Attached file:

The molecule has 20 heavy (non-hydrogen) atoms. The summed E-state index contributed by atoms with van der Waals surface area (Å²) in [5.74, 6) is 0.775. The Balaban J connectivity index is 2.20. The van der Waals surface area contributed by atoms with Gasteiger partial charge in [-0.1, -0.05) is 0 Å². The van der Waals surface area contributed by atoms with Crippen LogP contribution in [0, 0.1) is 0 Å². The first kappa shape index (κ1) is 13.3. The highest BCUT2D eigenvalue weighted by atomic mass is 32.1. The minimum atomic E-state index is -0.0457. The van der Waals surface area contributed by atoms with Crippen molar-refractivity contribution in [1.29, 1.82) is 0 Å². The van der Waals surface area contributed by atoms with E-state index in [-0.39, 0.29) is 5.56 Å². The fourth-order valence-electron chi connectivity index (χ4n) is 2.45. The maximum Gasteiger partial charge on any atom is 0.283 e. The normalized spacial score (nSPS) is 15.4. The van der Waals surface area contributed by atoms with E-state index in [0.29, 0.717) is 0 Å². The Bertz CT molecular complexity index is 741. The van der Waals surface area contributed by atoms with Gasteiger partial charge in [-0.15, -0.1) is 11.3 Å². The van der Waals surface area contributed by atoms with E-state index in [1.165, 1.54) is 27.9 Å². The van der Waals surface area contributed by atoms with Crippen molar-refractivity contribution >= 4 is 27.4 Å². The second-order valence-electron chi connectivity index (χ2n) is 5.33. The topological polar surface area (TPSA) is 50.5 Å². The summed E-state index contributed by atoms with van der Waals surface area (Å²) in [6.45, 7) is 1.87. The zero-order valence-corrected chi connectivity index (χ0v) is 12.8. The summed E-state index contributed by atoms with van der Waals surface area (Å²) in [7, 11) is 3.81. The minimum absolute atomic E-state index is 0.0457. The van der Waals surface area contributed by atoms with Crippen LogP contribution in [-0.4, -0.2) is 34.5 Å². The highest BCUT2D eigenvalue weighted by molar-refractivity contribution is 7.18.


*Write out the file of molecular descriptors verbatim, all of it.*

The molecule has 20 heavy (non-hydrogen) atoms. The summed E-state index contributed by atoms with van der Waals surface area (Å²) in [5.74, 6) is 0.775. The Balaban J connectivity index is 2.20. The van der Waals surface area contributed by atoms with Gasteiger partial charge in [-0.1, -0.05) is 0 Å². The van der Waals surface area contributed by atoms with Crippen LogP contribution in [0, 0.1) is 0 Å². The first kappa shape index (κ1) is 13.3. The highest BCUT2D eigenvalue weighted by atomic mass is 32.1. The minimum atomic E-state index is -0.0457. The van der Waals surface area contributed by atoms with Crippen molar-refractivity contribution in [1.29, 1.82) is 0 Å². The van der Waals surface area contributed by atoms with E-state index in [-0.39, 0.29) is 5.56 Å². The fourth-order valence-electron chi connectivity index (χ4n) is 2.45. The maximum Gasteiger partial charge on any atom is 0.283 e. The normalized spacial score (nSPS) is 15.4. The van der Waals surface area contributed by atoms with E-state index in [0.29, 0.717) is 0 Å². The Bertz CT molecular complexity index is 741. The van der Waals surface area contributed by atoms with Gasteiger partial charge in [-0.15, -0.1) is 11.3 Å². The van der Waals surface area contributed by atoms with E-state index in [1.165, 1.54) is 27.9 Å². The van der Waals surface area contributed by atoms with Crippen molar-refractivity contribution >= 4 is 27.4 Å². The second-order valence-electron chi connectivity index (χ2n) is 5.33. The topological polar surface area (TPSA) is 50.5 Å². The summed E-state index contributed by atoms with van der Waals surface area (Å²) in [6.45, 7) is 1.87. The zero-order valence-corrected chi connectivity index (χ0v) is 12.8. The summed E-state index contributed by atoms with van der Waals surface area (Å²) in [7, 11) is 3.81. The minimum absolute atomic E-state index is 0.0457. The van der Waals surface area contributed by atoms with Crippen LogP contribution in [-0.4, -0.2) is 34.5 Å². The highest BCUT2D eigenvalue weighted by molar-refractivity contribution is 7.18.